The process of printing forms an integral part of our lives in this day and age. Running a business across any industry habitually requires the process of printing in some shape or form and it is for this reason that the printing industry ranks as one of the world’s largest consumers of energy, posing as a mounting threat to today’s environment.
Subsequently the onus is on business owners across the globe to change their printing habits by adopting greener practices. Green Printing has gained considerable momentum as an increasing number of businesses are beginning to understand the impact and threat the printing industry poses on the wider environment as a whole.
One simple change could be the choice we make in the ink we use. The switch from conventional petroleum-based inks to vegetable or soy eco solvent inks can have valuable impacts not only on the environment but also upon human health.
Problems with Petroleum-Based Inks
The ink we choose to print plays a vital role in the detrimental impacts the printing industry is having on our environment. In the past, petroleum-based inks gained popularity due to their cost-effective and fast drying nature. However, it has only been in recent years that their impacts on human health and the environment have widely become recognized.
Many of the conventional inks on the market are petroleum-based and also use alcohol solvents, along with some pigments used in the inks containing heavy metallic substances such as cadium, lead and mercury which are not only harmful to the environment but also to human health. These inks are typically refined from crude oil which is not only a valuable finite resource but whose energy requirements for extraction, refining and treatment are incredibly high.
As the alcohol and petroleum in these inks evaporate during the drying process, volatile organic compounds (VOCs) are emitted, which react with nitrogen oxides in the presence of sunlight to create ozone pollution or photochemical smog. This subsequently aggravates or causes health problems such as asthma, emphysema and bronchitis and for workers in printing presses, the health hazards can be far more pronounced.
Benefits of Vegetable and Soy-Based Eco Solvent Inks
It was only in light of the 1970s oil crisis that vegetable-based inks were developed as a response to the shortage of oil. Soy-based inks derive from the oil of the soy bean whilst vegetable-based inks are made using a mixture of renewable sources such as flax, safflower and canola, with the oil from each plant giving the ink its own unique advantage. Vegetable-based inks are recognized as being better than their soy-based counterparts due to the fact that they are not restricted to one crop and the process takes the best qualities of various different plant matter to produce a sustainable product which delivers a high performance.
Volatile Organic Compound (VOCs) emissions reduced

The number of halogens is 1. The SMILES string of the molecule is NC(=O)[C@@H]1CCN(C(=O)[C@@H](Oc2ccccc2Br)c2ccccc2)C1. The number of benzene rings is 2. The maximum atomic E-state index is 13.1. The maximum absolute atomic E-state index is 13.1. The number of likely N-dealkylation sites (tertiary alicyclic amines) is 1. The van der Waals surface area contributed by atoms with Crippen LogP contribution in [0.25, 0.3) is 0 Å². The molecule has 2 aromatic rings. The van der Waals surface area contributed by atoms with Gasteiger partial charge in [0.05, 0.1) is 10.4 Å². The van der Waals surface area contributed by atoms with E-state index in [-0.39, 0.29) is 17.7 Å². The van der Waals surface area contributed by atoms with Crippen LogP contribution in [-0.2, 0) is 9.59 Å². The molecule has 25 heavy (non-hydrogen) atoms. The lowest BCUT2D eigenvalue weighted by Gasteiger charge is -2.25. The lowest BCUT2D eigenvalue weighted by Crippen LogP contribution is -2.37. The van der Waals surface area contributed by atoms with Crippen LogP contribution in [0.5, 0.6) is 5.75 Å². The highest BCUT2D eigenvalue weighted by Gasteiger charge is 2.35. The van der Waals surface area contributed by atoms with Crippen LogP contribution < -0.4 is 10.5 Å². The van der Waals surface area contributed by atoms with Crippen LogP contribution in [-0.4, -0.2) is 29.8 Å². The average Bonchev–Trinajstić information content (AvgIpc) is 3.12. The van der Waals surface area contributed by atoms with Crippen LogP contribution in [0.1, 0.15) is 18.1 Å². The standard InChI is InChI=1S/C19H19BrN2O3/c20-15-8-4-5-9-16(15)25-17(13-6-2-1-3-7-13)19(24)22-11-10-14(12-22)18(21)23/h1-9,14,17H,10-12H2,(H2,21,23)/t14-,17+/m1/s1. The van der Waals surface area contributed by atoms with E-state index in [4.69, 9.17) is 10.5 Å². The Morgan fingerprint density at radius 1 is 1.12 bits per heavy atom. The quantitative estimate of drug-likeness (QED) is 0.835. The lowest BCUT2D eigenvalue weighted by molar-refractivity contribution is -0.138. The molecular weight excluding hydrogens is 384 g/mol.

Another advantage to using soy and vegetable-based inks when printing is the VOC emissions produced. Petroleum-based inks emit approximately 25% to 40% of VOCs when they dry, whilst rates for soy and vegetable inks can be as low as 2% to 4%, with some brands of ink releasing none at all.
Easier to Recycle
Soy and vegetable-based inks also come out on top when it comes to their role in the recycling process. Not only do these inks print incredibly well onto recycled paper, but there is a greater ease of removal of these inks from wastepaper during de-inking in the recycling process of paper.
As far as costs are concerned, both colour and black soy inks are competitively priced with petroleum-based inks, although black soy newsprint inks can be up to 25% more expensive. However, the slight increase in cost in using soy-based inks is offset by the reduced amount of resin needed to colour the soy ink. Furthermore, vegetable-based inks are thinner making them more translucent and therefore less pigment is required to get the same strength of colour.
It is evident that adopting green printing practices is a very responsible move for any business, which brings with it a host of additional benefits that organisations can use to their advantage. Making the simple yet important step of asking your company printer if they use sustainable soy and vegetable-based inks will not only benefit the recycling process, but emit fewer emissions during the production process, reduce costs, as well as allowing your company to tap into the ‘green consumerism’ market.
Victoria Moore holds a first class honours in Geography and an M.Sc. in Environmental Governance from Manchester University. She has worked as a geography tutor and recently returned from a six month journey through Asia. Victoria is passionate about the environmental movement and aspires to have a positive impact on the planet through her work and play!
’m writing to you in the hope that you will be able to help with a collaborative MA project I’m currently working on. Zed Magbook is a publication looking at the contemporary publishing industry, and in particular I’m asking for you help in forming the content for an article on Ecology in the Magazine industry and Book Industry. The article aims to cover the following:
What effect has the rise in demand of ecologycal sourced materials – focus on ink- had on magazine publishing?
Would you be willing to answer some questions and provide information that we can feature in this article?
Please do let me know if you are happy to be involved in this project.Reply